Returning to the Logistics Workplace? What employers need to know

For our new wellbeing podcast series, the Talent in Logistics team recently caught up with Mike Hayward, Partner and Head of Crime and Regulatory at Woodfines Solicitors, which specialises in cases involving the road transport and logistics sectors.

The podcast, which you can listen to in full here, discusses the duty of employers to review their policies and procedures during these unprecedented times and what businesses need to know as their employees return to work.

Read on to find out some of the key takeaways from our discussion with Mike.

What steps do you think need to be taken by employers when re-integrating their teams into the workplace?

Mike Hayward: Everything here will depend on the size and type of business, and how it is organised, managed, and regulated. Whatever sector you work within, there will be regulatory bodies giving specific guidance, so it is important to start there.

I urge employers not to panic. Look at the core, fundamental legal requirements (largely set by the health and safety at work regulations) which say that every business has a duty of care to those that come into their businesses as visitors or workers. Although we are all adapting to the world with Covid-19, let’s keep track of some of the fundamental safeguards that have to be in place. That’s carrying out certain risk assessments and making sure that you’re thinking: what we can do to achieve best practice? What can we do to ensure that our staff and visitors are safe?

You can only do your best. And one of the things that I would certainly advise businesses on, is to keep note of the measures taken. The Health and Safety Executive and the Government are talking about trying to take reasonable steps to achieve best practice, rather than this being set in law.

It’s about managing risk, but also about talking to your staff about what they feel is important, and the ideas they have to improve or to mitigate the chances of infection.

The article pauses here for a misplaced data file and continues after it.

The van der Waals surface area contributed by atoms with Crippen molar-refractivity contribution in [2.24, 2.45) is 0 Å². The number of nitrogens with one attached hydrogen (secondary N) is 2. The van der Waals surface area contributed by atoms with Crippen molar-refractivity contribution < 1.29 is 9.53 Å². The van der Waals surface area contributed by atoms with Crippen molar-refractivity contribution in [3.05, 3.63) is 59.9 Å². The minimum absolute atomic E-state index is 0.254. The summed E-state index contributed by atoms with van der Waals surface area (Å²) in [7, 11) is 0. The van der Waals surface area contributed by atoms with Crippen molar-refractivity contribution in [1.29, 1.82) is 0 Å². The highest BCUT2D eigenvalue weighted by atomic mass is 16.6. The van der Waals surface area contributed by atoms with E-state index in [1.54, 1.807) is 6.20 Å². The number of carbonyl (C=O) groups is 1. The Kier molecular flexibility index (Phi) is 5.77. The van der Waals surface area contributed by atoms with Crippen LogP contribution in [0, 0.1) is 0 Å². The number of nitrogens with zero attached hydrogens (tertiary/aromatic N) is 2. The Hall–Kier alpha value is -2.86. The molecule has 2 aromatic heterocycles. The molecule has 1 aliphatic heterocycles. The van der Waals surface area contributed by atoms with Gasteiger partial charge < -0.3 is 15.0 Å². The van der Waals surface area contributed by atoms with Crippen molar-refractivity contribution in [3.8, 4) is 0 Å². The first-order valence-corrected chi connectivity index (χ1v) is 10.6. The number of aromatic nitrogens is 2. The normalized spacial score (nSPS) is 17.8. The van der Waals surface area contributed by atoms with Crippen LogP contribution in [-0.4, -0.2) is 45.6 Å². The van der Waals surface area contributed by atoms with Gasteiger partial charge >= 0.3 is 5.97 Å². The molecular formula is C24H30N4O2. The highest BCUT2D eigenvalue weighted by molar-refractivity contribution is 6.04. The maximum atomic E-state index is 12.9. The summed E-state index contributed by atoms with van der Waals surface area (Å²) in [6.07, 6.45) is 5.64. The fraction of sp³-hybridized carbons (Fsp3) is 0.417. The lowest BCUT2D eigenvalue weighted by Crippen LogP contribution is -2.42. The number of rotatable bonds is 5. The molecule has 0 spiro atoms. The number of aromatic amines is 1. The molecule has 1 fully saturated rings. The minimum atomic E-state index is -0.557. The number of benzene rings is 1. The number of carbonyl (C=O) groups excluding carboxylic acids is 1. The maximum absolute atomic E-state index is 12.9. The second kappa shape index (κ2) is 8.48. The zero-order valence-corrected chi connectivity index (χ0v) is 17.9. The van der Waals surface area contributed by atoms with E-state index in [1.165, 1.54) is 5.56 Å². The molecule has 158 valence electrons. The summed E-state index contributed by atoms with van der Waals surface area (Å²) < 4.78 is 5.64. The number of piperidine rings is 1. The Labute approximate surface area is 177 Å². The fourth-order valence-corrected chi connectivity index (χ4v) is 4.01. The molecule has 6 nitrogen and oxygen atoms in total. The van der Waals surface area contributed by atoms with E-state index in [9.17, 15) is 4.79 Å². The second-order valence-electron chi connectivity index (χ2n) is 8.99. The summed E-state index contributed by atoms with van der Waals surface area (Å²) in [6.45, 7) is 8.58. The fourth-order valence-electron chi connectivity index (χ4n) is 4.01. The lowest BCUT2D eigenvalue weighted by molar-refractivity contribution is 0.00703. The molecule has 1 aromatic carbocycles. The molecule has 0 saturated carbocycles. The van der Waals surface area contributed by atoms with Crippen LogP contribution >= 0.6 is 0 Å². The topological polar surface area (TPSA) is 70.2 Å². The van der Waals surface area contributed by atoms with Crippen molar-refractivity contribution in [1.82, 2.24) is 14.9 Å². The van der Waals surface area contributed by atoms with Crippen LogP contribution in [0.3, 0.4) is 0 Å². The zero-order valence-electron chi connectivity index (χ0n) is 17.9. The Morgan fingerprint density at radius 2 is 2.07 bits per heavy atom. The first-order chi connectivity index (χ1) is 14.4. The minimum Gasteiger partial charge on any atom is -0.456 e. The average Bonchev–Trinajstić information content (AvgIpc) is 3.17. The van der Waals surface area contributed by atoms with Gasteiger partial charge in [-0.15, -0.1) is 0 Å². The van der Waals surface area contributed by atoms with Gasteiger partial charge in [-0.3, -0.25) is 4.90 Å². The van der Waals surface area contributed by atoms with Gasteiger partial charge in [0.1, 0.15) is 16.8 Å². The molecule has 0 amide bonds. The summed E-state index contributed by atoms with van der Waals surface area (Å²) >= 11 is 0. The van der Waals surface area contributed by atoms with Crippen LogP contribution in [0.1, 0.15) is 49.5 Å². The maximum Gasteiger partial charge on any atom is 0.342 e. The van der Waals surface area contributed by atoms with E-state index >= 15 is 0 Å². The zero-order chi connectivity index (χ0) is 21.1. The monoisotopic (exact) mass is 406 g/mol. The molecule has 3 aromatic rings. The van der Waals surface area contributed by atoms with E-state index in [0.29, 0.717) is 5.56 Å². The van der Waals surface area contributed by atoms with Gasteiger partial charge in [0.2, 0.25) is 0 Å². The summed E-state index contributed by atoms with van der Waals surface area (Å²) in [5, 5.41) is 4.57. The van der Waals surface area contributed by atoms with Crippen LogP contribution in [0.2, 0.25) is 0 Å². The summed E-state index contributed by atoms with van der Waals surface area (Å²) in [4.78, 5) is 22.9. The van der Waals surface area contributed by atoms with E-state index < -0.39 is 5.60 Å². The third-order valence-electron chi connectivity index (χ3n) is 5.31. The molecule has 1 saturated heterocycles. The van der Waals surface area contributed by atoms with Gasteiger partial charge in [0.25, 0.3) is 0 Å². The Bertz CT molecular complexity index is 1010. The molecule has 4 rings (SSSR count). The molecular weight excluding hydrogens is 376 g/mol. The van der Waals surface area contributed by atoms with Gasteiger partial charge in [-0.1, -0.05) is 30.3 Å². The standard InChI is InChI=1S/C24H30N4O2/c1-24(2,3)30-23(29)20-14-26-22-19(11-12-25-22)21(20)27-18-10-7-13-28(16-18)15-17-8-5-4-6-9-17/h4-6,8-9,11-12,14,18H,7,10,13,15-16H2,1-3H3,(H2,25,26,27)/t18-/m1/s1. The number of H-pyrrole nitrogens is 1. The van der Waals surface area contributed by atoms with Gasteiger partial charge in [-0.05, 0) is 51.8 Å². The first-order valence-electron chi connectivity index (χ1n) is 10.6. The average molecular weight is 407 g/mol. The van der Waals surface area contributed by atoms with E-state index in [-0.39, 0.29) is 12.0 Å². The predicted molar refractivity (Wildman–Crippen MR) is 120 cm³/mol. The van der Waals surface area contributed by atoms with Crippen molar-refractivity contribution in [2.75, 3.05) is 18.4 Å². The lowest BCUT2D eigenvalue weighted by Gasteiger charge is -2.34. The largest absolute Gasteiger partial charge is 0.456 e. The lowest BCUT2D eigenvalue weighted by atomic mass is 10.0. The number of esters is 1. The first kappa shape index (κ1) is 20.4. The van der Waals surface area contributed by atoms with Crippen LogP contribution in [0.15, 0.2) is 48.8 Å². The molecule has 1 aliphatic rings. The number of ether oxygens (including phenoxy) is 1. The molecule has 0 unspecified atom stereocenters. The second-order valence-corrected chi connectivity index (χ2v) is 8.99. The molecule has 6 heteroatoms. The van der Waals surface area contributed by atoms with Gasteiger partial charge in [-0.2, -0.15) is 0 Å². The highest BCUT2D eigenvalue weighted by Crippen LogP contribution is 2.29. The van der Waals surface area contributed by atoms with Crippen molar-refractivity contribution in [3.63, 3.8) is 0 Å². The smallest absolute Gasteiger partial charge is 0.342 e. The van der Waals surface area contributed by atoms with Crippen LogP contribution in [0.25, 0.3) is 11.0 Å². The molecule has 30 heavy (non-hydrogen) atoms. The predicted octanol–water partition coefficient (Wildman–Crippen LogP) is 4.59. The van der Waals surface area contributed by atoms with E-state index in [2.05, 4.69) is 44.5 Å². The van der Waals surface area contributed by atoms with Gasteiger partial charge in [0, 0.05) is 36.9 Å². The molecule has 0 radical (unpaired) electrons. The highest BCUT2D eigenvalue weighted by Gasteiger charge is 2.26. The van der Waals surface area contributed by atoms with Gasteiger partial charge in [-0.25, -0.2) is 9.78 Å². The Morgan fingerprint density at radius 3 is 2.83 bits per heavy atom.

Are there any specific workplace policies/procedures that may need a review as they will now be inaccurate in light of the pandemic?

MH: Yes, so this is a really important opportunity to review all of those policies and handbooks! Use this time as an opportunity to look at the procedures and processes you already have in place, refresh them and, where you can, apply the Covid-19 guidance from the Health and Safety Executive and the Government.

Ensure that these changes are communicated to teams effectively. Share your updated risk assessments so people are knowledgeable about the changes made, even if they are working from home. You may want to set up “toolbox talks”, whether remotely or in the workplace (with social distancing) giving updates to the staff as to what your expectations are, and what measures you are putting in place. Also, to keep a record when you communicate this to your teams. Include when it took place, who attended, and get people to confirm that they read the instructions (get signatures if you can). It’s all about the documentation showing the steps you are taking in order to do what you can reasonably in these circumstances.

One thing that’s important to us is people’s health and welfare. A lot of businesses are suffering financially, already on a reduced amount of people, but are now expected to put additional measures in place, with yet more downtime and expenditure in relation to infrastructure. We want to see regulators, such as the Health and Safety Executive, working closely with businesses to ensure that everybody’s doing the best that they possibly can.

Rules can be very debilitating. You can feel bogged down by the amount of guidance that’s coming through. So, step back, consider what you need to do, implement all that you can, get advice where it’s necessary, and talk it through with associations, and people around you.

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